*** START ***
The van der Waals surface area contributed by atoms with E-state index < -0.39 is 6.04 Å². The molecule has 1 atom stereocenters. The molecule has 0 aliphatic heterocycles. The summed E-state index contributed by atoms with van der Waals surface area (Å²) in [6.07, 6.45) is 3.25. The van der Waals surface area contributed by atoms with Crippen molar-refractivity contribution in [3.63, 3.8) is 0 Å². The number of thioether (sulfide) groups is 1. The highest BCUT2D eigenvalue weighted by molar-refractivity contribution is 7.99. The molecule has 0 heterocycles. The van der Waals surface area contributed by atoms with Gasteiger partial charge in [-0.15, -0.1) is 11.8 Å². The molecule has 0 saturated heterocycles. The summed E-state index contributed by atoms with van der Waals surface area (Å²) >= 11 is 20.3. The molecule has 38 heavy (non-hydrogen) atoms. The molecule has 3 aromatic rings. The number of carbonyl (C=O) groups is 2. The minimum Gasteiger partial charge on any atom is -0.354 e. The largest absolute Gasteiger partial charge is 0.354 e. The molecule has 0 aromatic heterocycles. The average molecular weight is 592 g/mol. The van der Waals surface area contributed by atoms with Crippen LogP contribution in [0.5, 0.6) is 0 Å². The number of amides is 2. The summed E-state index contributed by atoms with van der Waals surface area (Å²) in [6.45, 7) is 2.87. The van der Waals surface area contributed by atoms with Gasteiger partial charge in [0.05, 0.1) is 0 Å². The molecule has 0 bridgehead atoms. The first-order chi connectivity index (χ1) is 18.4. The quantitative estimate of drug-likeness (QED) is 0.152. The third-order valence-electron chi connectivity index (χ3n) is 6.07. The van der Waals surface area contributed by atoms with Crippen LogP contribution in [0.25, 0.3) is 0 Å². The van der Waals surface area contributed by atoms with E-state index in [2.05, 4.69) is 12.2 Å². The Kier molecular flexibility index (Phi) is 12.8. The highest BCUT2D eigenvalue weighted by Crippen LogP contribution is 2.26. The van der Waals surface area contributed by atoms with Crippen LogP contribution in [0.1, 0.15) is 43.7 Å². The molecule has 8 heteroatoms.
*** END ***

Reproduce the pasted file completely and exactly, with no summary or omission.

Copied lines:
The van der Waals surface area contributed by atoms with E-state index < -0.39 is 6.04 Å². The molecule has 1 atom stereocenters. The molecule has 0 aliphatic heterocycles. The summed E-state index contributed by atoms with van der Waals surface area (Å²) in [6.07, 6.45) is 3.25. The van der Waals surface area contributed by atoms with Crippen molar-refractivity contribution in [3.63, 3.8) is 0 Å². The number of thioether (sulfide) groups is 1. The highest BCUT2D eigenvalue weighted by molar-refractivity contribution is 7.99. The molecule has 0 heterocycles. The van der Waals surface area contributed by atoms with Gasteiger partial charge in [-0.15, -0.1) is 11.8 Å². The molecule has 0 saturated heterocycles. The summed E-state index contributed by atoms with van der Waals surface area (Å²) >= 11 is 20.3. The molecule has 38 heavy (non-hydrogen) atoms. The molecule has 3 aromatic rings. The number of carbonyl (C=O) groups is 2. The minimum Gasteiger partial charge on any atom is -0.354 e. The largest absolute Gasteiger partial charge is 0.354 e. The molecule has 0 aromatic heterocycles. The average molecular weight is 592 g/mol. The van der Waals surface area contributed by atoms with Crippen LogP contribution in [0.5, 0.6) is 0 Å². The number of amides is 2. The summed E-state index contributed by atoms with van der Waals surface area (Å²) in [6.45, 7) is 2.87. The van der Waals surface area contributed by atoms with Gasteiger partial charge in [0.05, 0.1) is 0 Å². The molecule has 0 bridgehead atoms. The first-order chi connectivity index (χ1) is 18.4. The quantitative estimate of drug-likeness (QED) is 0.152. The third-order valence-electron chi connectivity index (χ3n) is 6.07. The van der Waals surface area contributed by atoms with Crippen LogP contribution in [0.25, 0.3) is 0 Å². The van der Waals surface area contributed by atoms with E-state index in [2.05, 4.69) is 12.2 Å². The Kier molecular flexibility index (Phi) is 12.8. The highest BCUT2D eigenvalue weighted by Crippen LogP contribution is 2.26. The van der Waals surface area contributed by atoms with Crippen LogP contribution in [0.1, 0.15) is 43.7 Å². The molecule has 8 heteroatoms.